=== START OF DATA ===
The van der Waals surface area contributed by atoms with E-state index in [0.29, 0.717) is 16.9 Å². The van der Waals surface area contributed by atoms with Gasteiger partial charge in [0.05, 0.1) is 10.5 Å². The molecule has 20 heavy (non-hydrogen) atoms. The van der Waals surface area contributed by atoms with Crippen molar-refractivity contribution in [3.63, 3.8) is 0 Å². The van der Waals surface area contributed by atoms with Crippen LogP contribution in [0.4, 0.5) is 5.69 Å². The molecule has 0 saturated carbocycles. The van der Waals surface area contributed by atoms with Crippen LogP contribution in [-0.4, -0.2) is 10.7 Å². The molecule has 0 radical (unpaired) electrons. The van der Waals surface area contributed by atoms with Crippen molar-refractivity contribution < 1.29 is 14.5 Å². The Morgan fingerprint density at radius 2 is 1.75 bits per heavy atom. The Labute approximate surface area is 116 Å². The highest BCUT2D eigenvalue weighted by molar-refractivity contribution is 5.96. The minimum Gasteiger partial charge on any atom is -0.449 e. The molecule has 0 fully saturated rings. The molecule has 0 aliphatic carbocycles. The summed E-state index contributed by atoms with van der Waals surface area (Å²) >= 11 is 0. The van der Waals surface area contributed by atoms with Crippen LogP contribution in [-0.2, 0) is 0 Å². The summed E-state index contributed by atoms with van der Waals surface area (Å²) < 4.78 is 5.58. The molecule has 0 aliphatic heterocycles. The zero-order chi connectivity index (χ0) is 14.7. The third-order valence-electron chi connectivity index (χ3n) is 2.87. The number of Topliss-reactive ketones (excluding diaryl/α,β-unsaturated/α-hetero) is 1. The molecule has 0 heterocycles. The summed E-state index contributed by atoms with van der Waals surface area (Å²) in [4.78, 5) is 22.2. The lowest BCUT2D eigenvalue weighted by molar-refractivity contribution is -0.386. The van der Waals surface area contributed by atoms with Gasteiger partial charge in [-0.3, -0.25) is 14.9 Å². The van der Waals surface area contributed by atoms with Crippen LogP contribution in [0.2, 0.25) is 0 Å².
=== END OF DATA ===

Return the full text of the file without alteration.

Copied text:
The van der Waals surface area contributed by atoms with E-state index in [0.29, 0.717) is 16.9 Å². The van der Waals surface area contributed by atoms with Gasteiger partial charge in [0.05, 0.1) is 10.5 Å². The molecule has 20 heavy (non-hydrogen) atoms. The van der Waals surface area contributed by atoms with Crippen molar-refractivity contribution in [3.63, 3.8) is 0 Å². The van der Waals surface area contributed by atoms with Crippen LogP contribution in [0.4, 0.5) is 5.69 Å². The molecule has 0 saturated carbocycles. The van der Waals surface area contributed by atoms with Crippen LogP contribution in [-0.4, -0.2) is 10.7 Å². The molecule has 0 radical (unpaired) electrons. The van der Waals surface area contributed by atoms with Crippen molar-refractivity contribution < 1.29 is 14.5 Å². The Morgan fingerprint density at radius 2 is 1.75 bits per heavy atom. The Labute approximate surface area is 116 Å². The highest BCUT2D eigenvalue weighted by molar-refractivity contribution is 5.96. The minimum Gasteiger partial charge on any atom is -0.449 e. The molecule has 0 fully saturated rings. The molecule has 0 aliphatic carbocycles. The summed E-state index contributed by atoms with van der Waals surface area (Å²) >= 11 is 0. The van der Waals surface area contributed by atoms with Crippen LogP contribution in [-0.2, 0) is 0 Å². The summed E-state index contributed by atoms with van der Waals surface area (Å²) < 4.78 is 5.58. The molecule has 0 aliphatic heterocycles. The zero-order chi connectivity index (χ0) is 14.7. The third-order valence-electron chi connectivity index (χ3n) is 2.87. The number of Topliss-reactive ketones (excluding diaryl/α,β-unsaturated/α-hetero) is 1. The molecule has 0 heterocycles. The summed E-state index contributed by atoms with van der Waals surface area (Å²) in [4.78, 5) is 22.2. The lowest BCUT2D eigenvalue weighted by molar-refractivity contribution is -0.386. The van der Waals surface area contributed by atoms with Gasteiger partial charge in [-0.3, -0.25) is 14.9 Å². The van der Waals surface area contributed by atoms with Crippen LogP contribution in [0.2, 0.25) is 0 Å².